Spain’s Prime Minister Pedro Sánchez traveled to Mexico this week on what is the first official visit by a foreign leader to see the new President of Mexico, Manuel López Obrador, since he took office on December 1.
Within the framework of the commemoration of the 80th anniversary of the exodus from Spain, Sánchez sought to convey to the Mexican Government the “profound gratitude and recognition of Spanish society” to the generosity of Mexico and of the Government of Lázaro Cárdenas with the first wave of Spaniards who fled Spain after the Spanish Civil War – some 25,000 exiles.
Pedro Sánchez took part in the main event held at the Mexico College, an institution set up by the Mexican Government in 1938, which took in Spanish researchers and intellectuals loyal to the Republic. Nowadays, this center is one of the leading university institutions in the Hispanic world. In his speech, Sánchez recalled the importance of “not forgetting the lessons of the past” in a clear allusion to the Spanish Civil War.
“We want to see a world in which these events never happen again”, said Sánchez, expressing his confidence in the European project to guarantee peace in Europe.
Sánchez recalled that almost half a million people were forced to leave Spain after the Civil War.
“I can’t think of any worse punishment for a human being than being forced to leave behind their family, their friends, their own language, their whole identity. Exile is always abominable, although thanks to this some of the most beautiful verse has been written”, said Sánchez, who quoted the name of some illustrious Spanish exiles in Mexico, which became home to the words of such artists as Luis Cernuda and Luis Buñuel, who praised the “extreme friendliness and hospitality of the Mexican people”, and defined that country as a “land of safe exile”, which became his home until his death.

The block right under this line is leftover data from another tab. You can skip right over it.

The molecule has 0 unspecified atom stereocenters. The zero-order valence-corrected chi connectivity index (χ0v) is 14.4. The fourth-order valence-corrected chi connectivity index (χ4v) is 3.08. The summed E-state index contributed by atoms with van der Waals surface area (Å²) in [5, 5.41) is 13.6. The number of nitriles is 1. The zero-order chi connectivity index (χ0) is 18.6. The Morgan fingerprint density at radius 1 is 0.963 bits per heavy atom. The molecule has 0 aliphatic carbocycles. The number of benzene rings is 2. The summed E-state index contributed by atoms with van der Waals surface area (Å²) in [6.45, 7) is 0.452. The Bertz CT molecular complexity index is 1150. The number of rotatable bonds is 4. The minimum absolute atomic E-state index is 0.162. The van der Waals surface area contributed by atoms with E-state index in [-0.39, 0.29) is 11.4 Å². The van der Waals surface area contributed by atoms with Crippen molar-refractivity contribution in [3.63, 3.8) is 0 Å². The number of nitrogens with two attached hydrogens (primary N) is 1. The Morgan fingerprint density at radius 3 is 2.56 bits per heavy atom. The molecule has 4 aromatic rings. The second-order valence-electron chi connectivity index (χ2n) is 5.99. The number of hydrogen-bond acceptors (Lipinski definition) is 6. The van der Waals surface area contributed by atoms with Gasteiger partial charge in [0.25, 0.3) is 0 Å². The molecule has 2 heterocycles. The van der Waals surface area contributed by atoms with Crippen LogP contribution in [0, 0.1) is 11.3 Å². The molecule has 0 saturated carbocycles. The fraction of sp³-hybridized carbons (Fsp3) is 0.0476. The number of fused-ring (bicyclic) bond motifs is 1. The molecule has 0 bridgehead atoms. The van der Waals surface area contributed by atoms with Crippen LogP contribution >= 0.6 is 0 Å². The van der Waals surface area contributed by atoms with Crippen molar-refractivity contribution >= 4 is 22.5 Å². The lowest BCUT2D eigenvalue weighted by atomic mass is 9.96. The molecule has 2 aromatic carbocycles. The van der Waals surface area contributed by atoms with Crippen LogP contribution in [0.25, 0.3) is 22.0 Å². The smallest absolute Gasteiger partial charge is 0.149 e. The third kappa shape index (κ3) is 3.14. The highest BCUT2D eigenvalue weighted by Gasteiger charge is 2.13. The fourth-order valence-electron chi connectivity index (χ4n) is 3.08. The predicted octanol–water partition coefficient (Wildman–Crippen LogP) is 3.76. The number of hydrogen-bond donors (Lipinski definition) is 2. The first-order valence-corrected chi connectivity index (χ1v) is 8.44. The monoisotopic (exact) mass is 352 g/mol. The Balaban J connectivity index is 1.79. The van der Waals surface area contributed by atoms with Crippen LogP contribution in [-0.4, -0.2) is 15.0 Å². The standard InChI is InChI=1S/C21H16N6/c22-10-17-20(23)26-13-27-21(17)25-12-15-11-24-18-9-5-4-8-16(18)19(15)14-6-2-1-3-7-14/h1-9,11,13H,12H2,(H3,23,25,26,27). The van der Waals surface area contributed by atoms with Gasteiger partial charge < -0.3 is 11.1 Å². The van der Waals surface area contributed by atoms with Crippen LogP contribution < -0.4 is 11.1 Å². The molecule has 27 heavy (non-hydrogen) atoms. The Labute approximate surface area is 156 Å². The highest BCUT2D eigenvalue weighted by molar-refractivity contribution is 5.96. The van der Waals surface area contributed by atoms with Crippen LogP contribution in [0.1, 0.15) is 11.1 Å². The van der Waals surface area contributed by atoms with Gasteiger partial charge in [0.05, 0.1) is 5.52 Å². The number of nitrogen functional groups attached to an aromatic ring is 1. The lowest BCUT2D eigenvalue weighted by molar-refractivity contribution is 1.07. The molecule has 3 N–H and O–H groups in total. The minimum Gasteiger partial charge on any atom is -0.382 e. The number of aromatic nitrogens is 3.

“No wall can change that,” said Sánchez.
Sánchez highlighted the “prodigious cultural benefit” of the Republican exile in that country, which also contributed to “fuel the conscience of Spaniards resident back home”, and which are nowadays represented by the Mexico College and the Spanish Athenaeum, an institution that dates back to the promotion of Spanish culture and science in Mexico, and which celebrates 70 years of existence in 2019.
During his speech, Sánchez also called for those in exile today to be remembered, “migrants who flee from misery, persecution and violence, and recalled that this was what happened to Spaniards back in 1939”. He also recalled the Central American migrants and those displaced as a result of the current political crisis in Venezuela, stressing that “no governor is legitimate if his citizens are forced to leave their own country”.
Main trading partner in Latin America
The visit by Sánchez also served to enhance economic and trade relations between the two countries. Spain is the second largest investor in Mexico, with more than 6,000 companies present in the country.
In turn, Mexico has bedded down its position as one of the main investors in Spain, standing as the fifth largest international investor in 2018, and the second largest outside of the European Union, trade relations that will be strengthened by the agreement in principle, reached to update the EU-Mexico Global Agreement back in April.